Thursday, July 09, 2009

Measurement promotes success

Computer science involves effort measuring things: profiling code, tracking memory use, looking for inefficiencies in network connections, determining the number of database queries are required for rendering a typical web page in an application, etc.

I have started also measuring something else: how I spend my time. I used to just track billable time and leave time spent learning new languages, new frameworks, writing experimental code, etc. as unmeasured time. I now use a time tracking application on my Mac Book to track 16 different categories (billable, and learning/research - I also track time on Reddit, Slashdot, etc.) The overhead for these measurements is probably about 2 or 3 minutes a day, plus a few minutes to look at time spent at the end of a day, end of a week, etc. For me, this is useful information.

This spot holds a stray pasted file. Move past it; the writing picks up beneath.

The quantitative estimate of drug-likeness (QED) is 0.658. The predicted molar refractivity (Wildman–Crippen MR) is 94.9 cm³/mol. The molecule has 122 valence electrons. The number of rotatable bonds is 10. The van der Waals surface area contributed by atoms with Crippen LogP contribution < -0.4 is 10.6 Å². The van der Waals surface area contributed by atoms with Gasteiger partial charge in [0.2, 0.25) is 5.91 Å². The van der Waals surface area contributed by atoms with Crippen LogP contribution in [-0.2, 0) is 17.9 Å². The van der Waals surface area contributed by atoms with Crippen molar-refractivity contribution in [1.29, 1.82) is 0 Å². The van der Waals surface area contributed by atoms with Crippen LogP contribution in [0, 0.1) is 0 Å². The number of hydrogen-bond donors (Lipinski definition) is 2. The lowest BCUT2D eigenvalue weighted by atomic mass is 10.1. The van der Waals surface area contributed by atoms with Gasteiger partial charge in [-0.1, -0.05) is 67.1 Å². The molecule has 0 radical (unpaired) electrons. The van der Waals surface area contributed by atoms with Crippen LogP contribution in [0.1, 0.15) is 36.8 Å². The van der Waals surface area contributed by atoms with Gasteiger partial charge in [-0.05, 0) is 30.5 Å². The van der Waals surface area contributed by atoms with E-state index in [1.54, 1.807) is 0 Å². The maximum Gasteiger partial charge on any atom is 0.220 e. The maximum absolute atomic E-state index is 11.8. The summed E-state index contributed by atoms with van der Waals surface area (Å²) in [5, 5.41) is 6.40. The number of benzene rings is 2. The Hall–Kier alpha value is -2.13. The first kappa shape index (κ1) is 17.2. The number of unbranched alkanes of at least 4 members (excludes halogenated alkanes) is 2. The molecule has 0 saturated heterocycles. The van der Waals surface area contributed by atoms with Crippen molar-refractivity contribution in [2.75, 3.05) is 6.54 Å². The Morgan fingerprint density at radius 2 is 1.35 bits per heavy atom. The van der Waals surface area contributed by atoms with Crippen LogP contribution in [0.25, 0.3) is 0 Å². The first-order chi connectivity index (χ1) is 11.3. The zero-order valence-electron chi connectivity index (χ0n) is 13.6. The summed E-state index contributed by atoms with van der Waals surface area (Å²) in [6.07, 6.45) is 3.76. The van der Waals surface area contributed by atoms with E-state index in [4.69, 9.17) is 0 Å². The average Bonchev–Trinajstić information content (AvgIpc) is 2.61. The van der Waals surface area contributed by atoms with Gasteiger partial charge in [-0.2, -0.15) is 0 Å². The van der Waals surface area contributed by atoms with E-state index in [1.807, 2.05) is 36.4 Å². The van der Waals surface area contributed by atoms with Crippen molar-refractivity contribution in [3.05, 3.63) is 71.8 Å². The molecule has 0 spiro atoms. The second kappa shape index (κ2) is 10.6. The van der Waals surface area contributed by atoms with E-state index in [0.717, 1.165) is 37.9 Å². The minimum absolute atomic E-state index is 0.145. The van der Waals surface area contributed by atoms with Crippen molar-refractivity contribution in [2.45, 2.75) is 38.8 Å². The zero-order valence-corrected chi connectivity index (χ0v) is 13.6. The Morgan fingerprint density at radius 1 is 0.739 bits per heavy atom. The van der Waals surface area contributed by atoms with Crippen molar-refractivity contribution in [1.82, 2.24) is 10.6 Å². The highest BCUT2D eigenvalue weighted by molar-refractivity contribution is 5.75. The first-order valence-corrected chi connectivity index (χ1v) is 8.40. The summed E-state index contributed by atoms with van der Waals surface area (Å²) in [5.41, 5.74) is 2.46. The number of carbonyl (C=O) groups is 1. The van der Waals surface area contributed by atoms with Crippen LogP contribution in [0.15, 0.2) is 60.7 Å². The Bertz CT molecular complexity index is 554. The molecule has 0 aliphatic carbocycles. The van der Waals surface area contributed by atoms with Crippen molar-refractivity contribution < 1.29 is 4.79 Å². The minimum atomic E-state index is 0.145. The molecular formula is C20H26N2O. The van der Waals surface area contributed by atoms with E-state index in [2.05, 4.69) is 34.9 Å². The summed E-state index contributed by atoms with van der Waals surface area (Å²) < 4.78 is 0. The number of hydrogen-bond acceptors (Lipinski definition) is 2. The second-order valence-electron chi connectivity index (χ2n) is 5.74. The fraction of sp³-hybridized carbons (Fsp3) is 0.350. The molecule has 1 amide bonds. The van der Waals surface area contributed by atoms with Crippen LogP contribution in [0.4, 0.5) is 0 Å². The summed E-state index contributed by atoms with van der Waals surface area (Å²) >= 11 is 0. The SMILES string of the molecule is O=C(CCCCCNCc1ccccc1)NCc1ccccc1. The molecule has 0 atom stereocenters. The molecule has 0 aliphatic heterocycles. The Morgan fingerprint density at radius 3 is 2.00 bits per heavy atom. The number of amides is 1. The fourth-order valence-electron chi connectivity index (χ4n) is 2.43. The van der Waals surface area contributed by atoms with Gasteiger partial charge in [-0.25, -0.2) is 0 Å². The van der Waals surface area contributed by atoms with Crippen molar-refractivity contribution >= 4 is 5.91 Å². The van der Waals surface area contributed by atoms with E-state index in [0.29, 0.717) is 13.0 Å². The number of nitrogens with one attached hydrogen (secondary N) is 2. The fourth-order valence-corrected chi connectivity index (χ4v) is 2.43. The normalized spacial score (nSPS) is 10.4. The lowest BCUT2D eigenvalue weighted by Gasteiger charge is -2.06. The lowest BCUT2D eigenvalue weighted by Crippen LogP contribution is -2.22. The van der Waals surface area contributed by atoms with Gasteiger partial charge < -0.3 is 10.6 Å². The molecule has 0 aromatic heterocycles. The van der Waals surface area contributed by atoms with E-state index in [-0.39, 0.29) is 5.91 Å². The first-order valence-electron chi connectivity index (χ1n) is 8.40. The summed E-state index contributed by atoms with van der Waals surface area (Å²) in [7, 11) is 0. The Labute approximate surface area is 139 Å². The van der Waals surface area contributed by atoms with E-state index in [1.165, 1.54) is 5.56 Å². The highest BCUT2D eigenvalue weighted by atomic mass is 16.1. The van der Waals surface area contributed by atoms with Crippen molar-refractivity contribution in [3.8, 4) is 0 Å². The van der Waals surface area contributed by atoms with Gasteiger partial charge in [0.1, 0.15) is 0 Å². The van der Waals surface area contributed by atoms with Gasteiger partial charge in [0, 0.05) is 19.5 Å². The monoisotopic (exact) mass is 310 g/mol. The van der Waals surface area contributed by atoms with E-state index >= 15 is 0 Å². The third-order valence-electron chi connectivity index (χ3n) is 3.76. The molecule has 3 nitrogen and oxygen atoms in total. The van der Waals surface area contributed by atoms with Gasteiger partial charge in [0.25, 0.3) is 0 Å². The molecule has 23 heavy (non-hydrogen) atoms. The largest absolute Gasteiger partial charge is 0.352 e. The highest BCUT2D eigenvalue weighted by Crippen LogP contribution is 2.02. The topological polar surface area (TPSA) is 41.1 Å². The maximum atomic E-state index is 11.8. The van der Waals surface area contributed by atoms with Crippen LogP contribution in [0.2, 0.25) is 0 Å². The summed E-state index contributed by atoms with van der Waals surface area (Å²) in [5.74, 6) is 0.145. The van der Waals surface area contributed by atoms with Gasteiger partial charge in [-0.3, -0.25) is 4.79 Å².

3 comments:

amatos said...

Just curious: which application are you using?

Mark Watson, author and consultant said...

Hello Amatos,

For Java, I use YourKit profiler.

For Ruby, install the GC measuring patches (e.g., see: http://blog.pluron.com/2008/02/memory-profilin.html) and using the patched version, install the ruby-prof gem, rails, whatever you need.

For Common Lisp, I using Franz's profiling tools.

Mark Watson, author and consultant said...

Hello Amatos,

If you were asking what time tracking tool I use, it is "Time Tracker" for OS X.